Genzyme's development program for Lumizyme, a therapy to treat Pompe disease, appears to be back on track. The FDA had rejected Genzyme's BLA for Lumizyme in November, saying that the biotech company needed to fix problems at its Allston plant before it could make the therapy in Massachusetts. Based on follow-up talks with the FDA, Genzyme will now seek approval of the product produced at a larger 4000 L bioreactor scale produced at Genzyme's manufacturing plant in Geel, Belgium. Genzyme says it will resubmit its BLA this month.
Genzyme also says that it is reopening its temporary access program to provide the therapy to patients ahead of an approval. "The U.S. patient community has been very supportive," says CEO Henri A. Termeer, "and we will continue to work closely with the FDA to finalize our efforts and to bring this important therapy to the Pompe community." The company has provided the therapy free of charge to approximately 170 patients since 2007, and will work with the 81 active study sites in the U.S. to enroll additional patients into the program. The ATAP program will remain open until commercial approval of Lumizyme, says Genzyme.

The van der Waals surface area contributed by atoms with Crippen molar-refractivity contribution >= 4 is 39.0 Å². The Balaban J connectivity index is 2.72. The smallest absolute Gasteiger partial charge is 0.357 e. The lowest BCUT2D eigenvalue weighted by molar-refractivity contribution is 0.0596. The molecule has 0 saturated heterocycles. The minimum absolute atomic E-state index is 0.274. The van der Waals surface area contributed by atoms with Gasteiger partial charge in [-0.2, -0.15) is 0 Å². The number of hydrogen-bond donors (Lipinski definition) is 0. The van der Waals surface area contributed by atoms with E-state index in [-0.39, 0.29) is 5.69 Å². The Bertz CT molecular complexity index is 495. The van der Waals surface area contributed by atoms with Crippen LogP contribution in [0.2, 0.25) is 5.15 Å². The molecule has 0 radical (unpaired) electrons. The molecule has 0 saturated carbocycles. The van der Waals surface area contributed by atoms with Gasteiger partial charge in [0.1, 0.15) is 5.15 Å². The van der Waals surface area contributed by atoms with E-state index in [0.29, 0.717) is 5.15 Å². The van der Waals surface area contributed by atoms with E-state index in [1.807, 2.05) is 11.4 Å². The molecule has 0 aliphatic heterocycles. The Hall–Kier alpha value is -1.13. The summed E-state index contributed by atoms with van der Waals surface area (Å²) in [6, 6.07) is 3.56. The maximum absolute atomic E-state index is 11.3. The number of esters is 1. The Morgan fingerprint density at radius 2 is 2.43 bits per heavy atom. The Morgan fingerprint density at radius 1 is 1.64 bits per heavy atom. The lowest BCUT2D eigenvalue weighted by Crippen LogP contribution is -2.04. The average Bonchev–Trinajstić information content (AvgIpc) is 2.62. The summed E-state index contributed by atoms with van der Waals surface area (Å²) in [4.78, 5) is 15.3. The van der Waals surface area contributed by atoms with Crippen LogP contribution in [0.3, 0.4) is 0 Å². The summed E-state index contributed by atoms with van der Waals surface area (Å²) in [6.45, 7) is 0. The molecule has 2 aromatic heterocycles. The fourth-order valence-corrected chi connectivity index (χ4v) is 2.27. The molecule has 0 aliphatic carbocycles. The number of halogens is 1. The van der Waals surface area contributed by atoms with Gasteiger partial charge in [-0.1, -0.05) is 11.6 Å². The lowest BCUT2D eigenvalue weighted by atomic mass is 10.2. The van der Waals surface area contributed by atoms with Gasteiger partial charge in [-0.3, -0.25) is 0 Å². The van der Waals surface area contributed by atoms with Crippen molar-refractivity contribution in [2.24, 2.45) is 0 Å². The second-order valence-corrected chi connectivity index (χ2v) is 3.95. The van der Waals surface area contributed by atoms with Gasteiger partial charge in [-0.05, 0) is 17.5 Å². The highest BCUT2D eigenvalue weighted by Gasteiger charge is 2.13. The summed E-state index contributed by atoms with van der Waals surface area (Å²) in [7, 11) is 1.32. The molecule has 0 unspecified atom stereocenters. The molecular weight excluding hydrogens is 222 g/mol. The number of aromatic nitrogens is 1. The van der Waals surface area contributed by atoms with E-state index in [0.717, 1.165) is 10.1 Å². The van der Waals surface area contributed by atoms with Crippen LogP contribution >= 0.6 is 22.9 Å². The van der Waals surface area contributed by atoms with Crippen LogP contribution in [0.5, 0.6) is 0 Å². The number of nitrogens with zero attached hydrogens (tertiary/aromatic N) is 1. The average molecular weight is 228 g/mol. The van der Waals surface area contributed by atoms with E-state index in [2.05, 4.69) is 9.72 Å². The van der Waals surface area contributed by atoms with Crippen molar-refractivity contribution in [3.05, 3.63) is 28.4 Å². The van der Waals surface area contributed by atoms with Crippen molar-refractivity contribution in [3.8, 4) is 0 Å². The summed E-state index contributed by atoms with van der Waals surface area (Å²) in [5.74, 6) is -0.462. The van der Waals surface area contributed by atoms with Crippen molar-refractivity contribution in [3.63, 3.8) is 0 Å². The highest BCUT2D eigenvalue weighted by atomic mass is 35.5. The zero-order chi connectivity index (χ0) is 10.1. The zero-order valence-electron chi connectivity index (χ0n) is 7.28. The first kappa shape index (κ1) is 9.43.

Production at the Allston plant had been halted after regulators discovered it had been contaminated, triggering a staggering set of problems for Genzyme. But on Tuesday morning the biotech announced that it had resumed some shipments of Cerezyme from the facility.
- here's the Genzyme release